5 Important Facts About Chronic Pain and Mental Health

Pain is your body’s defense against serious harm. However, when you’re living with chronic pain, it can affect you not only physically, but also emotionally and mentally.

At Klarity Clinic, the experienced pain management team understands the connection between chronic pain and mental health conditions like anxiety and depression. To help you manage pain that isn’t treatable with other therapies, they offer innovative treatments like ketamine infusion therapy, which can also address co-occurring mental health disorders.

Why you have pain

When you get hurt or something in your body isn’t functioning properly, your brain signals your systems to stop doing whatever it is you’re doing and stimulates your brain to produce pain sensations. This is a protective measure to reduce your risk for further injury.

However, this protective response isn’t meant to last forever. Generally, acute pain lasts less than six weeks and is treatable with medications, rest, and other conservative therapies. When your pain lasts longer than six months, it’s considered chronic and may be more difficult to treat.

Chronic pain can result from a variety of underlying medical conditions or from trauma you suffer to your body. Many people don’t realize how their persistent pain can contribute to mental health issues and soon become overwhelmed trying to manage both conditions at the same time.

5 facts about chronic pain and mental health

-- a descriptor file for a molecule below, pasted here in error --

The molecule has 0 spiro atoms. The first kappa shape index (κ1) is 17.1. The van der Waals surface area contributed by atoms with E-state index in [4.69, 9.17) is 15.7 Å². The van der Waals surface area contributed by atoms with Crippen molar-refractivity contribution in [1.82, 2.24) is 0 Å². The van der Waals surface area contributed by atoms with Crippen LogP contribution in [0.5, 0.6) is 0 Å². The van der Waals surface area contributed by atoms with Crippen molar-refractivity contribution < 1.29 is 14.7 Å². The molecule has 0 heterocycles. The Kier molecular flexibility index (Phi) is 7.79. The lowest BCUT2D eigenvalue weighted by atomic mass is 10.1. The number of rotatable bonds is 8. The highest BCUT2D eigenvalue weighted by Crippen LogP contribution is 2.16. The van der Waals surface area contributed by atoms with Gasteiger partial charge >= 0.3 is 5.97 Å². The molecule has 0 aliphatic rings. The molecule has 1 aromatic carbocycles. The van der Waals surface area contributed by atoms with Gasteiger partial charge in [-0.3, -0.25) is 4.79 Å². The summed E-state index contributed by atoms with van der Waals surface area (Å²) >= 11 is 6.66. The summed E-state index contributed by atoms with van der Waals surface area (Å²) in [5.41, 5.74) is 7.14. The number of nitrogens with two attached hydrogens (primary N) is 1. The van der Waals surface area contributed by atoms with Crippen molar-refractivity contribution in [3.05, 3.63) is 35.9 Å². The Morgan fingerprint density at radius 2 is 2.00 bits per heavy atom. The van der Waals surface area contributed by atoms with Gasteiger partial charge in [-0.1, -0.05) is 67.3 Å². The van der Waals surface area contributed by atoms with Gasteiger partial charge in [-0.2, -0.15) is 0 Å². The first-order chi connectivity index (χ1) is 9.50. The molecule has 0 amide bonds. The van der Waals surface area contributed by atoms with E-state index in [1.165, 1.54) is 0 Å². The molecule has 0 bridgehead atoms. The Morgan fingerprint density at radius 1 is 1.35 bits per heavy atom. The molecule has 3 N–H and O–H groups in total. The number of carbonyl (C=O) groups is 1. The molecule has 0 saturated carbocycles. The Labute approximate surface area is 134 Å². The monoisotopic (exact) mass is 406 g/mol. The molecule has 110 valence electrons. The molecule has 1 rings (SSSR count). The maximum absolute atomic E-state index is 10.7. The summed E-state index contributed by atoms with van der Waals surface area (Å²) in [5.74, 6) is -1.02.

Understanding the connection between chronic pain and mental health disorders can go a long way to helping you get the help you need to manage both.

1. Chronic pain can cause changes in your brain and body

Chronic pain leads to physical and emotional stress that can change your hormone levels and the neurotransmitters in your brain. These changes can increase your risk for persistent symptoms of depression, anxiety, and other mental health disorders.

2. Mental health issues can worsen your pain

When you’re dealing with both pain and symptoms of mental health disorder, the stress of your situation can aggravate your pain and make it worse.

Also, your pain might prevent you from getting quality sleep, so your body can’t get the rest it needs to function optimally – once again worsening your pain and your mental issues.

3. The good days can lead to more bad days

People who live with chronic pain and/or a mental health condition tend to take advantage of the good days, doing as much as they can while feeling good.

However, too much activity at one time can make things more difficult for you later. It’s important that you pace yourself, so you can keep a healthy balance between good days and bad days.

4. Pay attention to social isolation

People who live with chronic pain may be prone to isolating behaviors. When you aren’t feeling well, you likely want to stay close to home. You might also feel guilty about your condition slowing others down, so you tend to stay on your own.

Unfortunately, continued isolation can trigger or worsen symptoms of anxiety and depression. This makes it difficult to get out of the cycle of pain and isolation.

5. Suicide is a manifestation of chronic pain and mental health issues

When chronic pain and mental health conditions remain untreated for too long, your risk for self-harm or suicide increases significantly.

If you misuse your pain medications or self-medicate with drugs or alcohol to mask your pain and mental health issues, you’re also at increased risk for accidental overdose and premature death.

Before you spiral out of control, contact the team at Klarity Clinic to learn how ketamine can work for you. The team can customize a treatment plan to your needs using intravenous (IV) infusions of ketamine that work directly on your brain to instantly relieve pain and symptoms of depression and anxiety.

Call the Klarity Clinic office nearest you, or book a consultation online today to get started on the road to recovery from chronic pain and symptoms of mental health disorders. 

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